We have created a database driven website using PHP with set cookies and now need to prevent HTTP spoofing, any ideas on how to do this? we are beginners with this so any help would be greatful
You cannot "spoof" HTTP requests. You send a request to the server, and the server responds appropriately.
I think what you are trying to prevent is cookie spoofing. Considering that cookies are stored on the client-side, there is nothing you can do to prevent users from modifying theirs contents.
Do not store sensitive information in your cookies. They are not secure and easily read and modified by the client.
Use PHP sessions instead. The full explanation on how sessions work and how to keep them secure can be read in one of my previous answers.
Essentially, securing sessions is done on two fronts:
Even with that in place, no solution is fool-proof and once your
Again, for an in-depth explanation, please see my previous answer.
I know this has been answered but I want to add another technique which I use, its particularly useful for administration logins. Use sessions as usual but add directory protection to the mix.
That way if a session is hijacked the hijacker must also be able to get the directory login.
I use this technique for forum administration. certain forums are readily hacked and this reduces the chance of a hacker getting in and causing serious issues.
If you want to prevent man-in-the-middle eavesdropping, you may want to use HTTPS, which creates a secure channel over the network, provided that adequate cipher suites are used and that the server certificate is verified and trusted.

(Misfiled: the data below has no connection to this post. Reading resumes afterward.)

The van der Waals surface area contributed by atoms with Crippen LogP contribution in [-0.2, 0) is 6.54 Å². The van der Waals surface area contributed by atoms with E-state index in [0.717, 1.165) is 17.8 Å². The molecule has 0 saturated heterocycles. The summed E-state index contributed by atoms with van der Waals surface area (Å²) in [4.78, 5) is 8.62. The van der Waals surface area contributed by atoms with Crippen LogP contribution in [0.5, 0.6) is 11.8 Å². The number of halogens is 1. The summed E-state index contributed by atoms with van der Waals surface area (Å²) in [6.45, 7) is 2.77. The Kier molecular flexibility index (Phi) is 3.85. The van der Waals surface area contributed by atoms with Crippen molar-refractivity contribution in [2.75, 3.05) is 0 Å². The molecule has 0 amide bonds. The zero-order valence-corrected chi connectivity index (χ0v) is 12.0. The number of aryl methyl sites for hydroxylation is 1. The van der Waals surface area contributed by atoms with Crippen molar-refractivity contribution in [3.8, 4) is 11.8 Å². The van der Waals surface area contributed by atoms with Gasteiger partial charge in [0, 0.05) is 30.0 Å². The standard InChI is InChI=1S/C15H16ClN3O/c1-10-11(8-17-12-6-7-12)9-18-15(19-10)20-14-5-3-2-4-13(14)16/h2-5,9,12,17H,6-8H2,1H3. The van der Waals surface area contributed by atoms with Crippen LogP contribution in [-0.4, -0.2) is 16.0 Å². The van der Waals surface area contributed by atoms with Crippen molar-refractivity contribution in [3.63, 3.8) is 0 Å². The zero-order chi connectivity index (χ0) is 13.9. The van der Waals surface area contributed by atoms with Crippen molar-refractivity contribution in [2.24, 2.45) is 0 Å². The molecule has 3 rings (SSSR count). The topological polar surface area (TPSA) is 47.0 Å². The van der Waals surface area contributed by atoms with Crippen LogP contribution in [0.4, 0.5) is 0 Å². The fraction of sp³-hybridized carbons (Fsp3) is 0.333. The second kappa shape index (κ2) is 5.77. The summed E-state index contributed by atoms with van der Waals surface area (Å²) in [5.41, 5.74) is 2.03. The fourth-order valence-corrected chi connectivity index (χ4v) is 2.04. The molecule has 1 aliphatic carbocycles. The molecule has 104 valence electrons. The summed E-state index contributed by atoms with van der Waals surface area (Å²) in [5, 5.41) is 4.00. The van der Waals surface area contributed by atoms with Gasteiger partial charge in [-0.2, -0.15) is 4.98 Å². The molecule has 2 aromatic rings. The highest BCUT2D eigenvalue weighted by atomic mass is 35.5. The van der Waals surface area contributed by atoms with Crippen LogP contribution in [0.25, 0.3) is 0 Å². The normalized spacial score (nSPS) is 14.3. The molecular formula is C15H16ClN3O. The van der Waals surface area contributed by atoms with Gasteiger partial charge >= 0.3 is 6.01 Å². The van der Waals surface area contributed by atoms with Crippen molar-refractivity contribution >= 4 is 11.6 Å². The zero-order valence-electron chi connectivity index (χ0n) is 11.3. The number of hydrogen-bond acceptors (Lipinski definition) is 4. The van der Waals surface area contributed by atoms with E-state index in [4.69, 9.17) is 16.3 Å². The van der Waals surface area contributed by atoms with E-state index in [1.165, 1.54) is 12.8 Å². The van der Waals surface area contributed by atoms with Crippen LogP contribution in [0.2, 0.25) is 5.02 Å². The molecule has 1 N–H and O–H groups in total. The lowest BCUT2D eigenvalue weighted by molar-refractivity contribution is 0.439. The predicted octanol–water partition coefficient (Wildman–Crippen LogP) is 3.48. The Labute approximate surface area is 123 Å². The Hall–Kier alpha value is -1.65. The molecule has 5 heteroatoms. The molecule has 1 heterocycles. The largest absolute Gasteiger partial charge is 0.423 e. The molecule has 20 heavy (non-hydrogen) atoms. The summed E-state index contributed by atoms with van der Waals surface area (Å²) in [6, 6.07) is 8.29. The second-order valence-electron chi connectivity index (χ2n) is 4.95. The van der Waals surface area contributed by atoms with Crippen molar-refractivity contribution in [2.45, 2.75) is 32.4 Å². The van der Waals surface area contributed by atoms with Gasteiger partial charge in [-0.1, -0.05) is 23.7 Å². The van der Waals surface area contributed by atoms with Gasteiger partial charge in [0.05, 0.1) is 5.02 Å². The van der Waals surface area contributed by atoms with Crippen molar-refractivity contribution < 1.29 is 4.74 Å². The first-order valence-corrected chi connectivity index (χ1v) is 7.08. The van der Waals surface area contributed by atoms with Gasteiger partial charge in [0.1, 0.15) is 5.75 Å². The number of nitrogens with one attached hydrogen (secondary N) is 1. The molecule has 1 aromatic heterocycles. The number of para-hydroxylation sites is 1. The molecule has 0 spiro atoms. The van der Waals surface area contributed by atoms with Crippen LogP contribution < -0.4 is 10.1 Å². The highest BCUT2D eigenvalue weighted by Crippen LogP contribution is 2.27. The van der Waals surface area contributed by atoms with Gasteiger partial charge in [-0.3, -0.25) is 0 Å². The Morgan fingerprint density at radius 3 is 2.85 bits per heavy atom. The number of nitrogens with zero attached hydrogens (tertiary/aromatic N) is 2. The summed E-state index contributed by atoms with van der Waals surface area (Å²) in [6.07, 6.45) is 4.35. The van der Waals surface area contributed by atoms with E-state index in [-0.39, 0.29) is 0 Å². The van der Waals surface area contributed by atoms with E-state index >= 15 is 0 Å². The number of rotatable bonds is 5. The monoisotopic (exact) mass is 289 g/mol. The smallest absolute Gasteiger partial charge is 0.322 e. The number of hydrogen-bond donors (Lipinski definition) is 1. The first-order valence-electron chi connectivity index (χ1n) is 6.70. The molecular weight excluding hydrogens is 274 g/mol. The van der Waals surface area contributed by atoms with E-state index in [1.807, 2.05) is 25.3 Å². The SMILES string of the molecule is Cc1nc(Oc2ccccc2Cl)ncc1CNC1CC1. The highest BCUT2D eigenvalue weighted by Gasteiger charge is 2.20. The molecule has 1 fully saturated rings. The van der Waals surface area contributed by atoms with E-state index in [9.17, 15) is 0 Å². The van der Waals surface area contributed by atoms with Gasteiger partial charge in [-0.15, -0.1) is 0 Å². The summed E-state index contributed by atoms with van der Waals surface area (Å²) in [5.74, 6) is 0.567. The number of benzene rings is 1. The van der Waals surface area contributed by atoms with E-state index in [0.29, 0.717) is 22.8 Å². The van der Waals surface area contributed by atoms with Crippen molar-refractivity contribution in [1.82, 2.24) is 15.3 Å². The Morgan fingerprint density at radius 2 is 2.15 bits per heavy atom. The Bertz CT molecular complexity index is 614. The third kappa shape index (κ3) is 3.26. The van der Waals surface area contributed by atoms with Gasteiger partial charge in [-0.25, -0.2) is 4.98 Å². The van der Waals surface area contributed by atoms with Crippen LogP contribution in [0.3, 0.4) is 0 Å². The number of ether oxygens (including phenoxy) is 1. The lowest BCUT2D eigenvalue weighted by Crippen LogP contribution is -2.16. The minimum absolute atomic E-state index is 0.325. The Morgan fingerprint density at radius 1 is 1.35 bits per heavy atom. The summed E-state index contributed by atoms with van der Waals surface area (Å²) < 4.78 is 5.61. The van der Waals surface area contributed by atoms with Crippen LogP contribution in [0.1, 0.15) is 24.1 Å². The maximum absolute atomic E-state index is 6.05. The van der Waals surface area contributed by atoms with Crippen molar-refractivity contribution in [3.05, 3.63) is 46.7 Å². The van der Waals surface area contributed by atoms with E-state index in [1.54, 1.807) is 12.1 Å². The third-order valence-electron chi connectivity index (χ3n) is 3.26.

Note: The original question was ambiguous. It is now clear that the question is about cookie spoofing.
Spoofing? The only real problem with compromised identity is cookie theft.
What you could do is, whenever a cookie is sent over the HTTP headers, to check this against the IP address it was issued to. For instance:
But this can have a negative effect on people whose ISP issues them a dynamic IP address.
Spoofing of what? HTTP is just a protocol for transferring data, it's not really something itself would be spoofed.
The thing to do is not to prevent spoofing of information, but to simply never trust the client. In terms of cookies, store a hashed pseudo-random value that you compare against the database before accepting the cookie data.
Given that it is specifically cookies that you're concerned about, I'll go a little more in-depth. There are two main things to concern yourself with when storing cookies.
So let's say you want to have a site with users where you store personal data. In the cookie, you can store the username or user ID and a hashed security token that is also stored in the database when the user logs in. The security token is not going to be knowable, and will change with each login. Any personal information stays in the database, never in the cookie.
Some more reading on best practice: http://jaspan.com/improved_persistent_login_cookie_best_practice